Pierre Schiller writes:
Grease Pencil 2.8.5 Blender branch is still in development, so the more feedback you can give to the developers, the better. There for it is important that you recognize what´s going on in the video:
Grease Pencil objects can be duplicated in Object mode. Once duplicated, they live in their own object container with their "own Grease Pencil LAYERS" (these are not system layers, nor render passes layers), and their own palette and effects! In our case we will create a GP_Body (grease pencil object: Body), GP_Eyes, GP_Mouth, GP_Pony tail (hair), GP_Hololens.
Grease pencil objects can contain modifiers that can be applied only to them. Like in the case of LIGHT modifier. You can select an object in the scene and the parameters of the modifier will allow you to tweak ambience and intensity of the "light". What is really going on is that the object only gives out a vector to affect the material color depending on the distance to the GP_Object. So cool.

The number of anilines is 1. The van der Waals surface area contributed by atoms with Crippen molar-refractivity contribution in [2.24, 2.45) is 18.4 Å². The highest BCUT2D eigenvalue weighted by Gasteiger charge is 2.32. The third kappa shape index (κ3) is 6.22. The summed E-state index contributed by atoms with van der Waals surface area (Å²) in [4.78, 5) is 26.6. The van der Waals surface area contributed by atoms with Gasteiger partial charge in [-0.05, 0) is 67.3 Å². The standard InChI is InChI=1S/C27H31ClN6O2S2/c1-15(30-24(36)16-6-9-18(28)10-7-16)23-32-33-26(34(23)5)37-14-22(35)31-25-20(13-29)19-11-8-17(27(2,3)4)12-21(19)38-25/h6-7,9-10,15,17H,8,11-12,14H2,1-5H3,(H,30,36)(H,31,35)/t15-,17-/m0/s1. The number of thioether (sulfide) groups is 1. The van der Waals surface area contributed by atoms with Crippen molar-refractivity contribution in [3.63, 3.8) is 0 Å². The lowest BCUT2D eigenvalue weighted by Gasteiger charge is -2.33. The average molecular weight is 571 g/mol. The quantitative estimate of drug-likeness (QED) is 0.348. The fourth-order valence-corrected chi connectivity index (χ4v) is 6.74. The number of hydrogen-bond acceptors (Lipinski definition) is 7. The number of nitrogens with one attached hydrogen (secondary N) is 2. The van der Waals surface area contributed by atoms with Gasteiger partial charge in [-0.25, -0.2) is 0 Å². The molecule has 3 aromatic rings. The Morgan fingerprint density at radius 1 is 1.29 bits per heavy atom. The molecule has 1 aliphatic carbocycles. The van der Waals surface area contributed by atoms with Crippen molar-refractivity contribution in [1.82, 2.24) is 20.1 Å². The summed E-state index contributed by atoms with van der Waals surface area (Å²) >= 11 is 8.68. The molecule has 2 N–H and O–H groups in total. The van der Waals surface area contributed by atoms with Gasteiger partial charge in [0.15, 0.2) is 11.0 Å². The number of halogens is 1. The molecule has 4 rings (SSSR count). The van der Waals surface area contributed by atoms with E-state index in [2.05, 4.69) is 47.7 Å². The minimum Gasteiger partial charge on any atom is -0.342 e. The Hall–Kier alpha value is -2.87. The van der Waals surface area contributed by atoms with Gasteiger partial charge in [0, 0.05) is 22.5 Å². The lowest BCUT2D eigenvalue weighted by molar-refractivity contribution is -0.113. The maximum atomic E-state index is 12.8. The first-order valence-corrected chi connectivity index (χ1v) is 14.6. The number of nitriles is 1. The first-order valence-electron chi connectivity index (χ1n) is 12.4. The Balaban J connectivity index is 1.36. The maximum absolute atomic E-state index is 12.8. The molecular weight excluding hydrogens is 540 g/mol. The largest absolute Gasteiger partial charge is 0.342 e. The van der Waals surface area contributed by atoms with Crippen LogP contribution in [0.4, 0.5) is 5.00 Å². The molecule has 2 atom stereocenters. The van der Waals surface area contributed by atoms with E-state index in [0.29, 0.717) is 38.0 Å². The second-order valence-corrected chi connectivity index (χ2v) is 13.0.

Speaking of vertex, the final animation for this tutorial had only about 1000 vertex. To put it in perspective: if you create a very complex scene animation with a lot of strokes, Blender will have no problem handling the animation. I´ve tested Blender for archviz previz up to 10 million polygons on the screen with no problems.
When you animate, don´t forget, the animation timeline for grease pencil exist on the DOPESHEET editor, Sub Main Menu: GREASE PENCIL. Once you get there your layers will be named GREASE PENCIL, but if you open them you can see your outliner collection name for the objects you´ve created.
When your camera accidentally moves, you can press "(numpad) 3" and it will get you to front view. Check it is an iso view (toggle between perspective view by pressing "5 Numpad"). Once you´re set on the front iso-view, make the camera that view, by pressing CTRL+ALT+Zero(numpad 0). This will "reset your camera view".
You can check the video tutorial. It has voice over in the beginning and the end only. Leave your comments if you want to know more about the Grease Pencil tool. Thanks: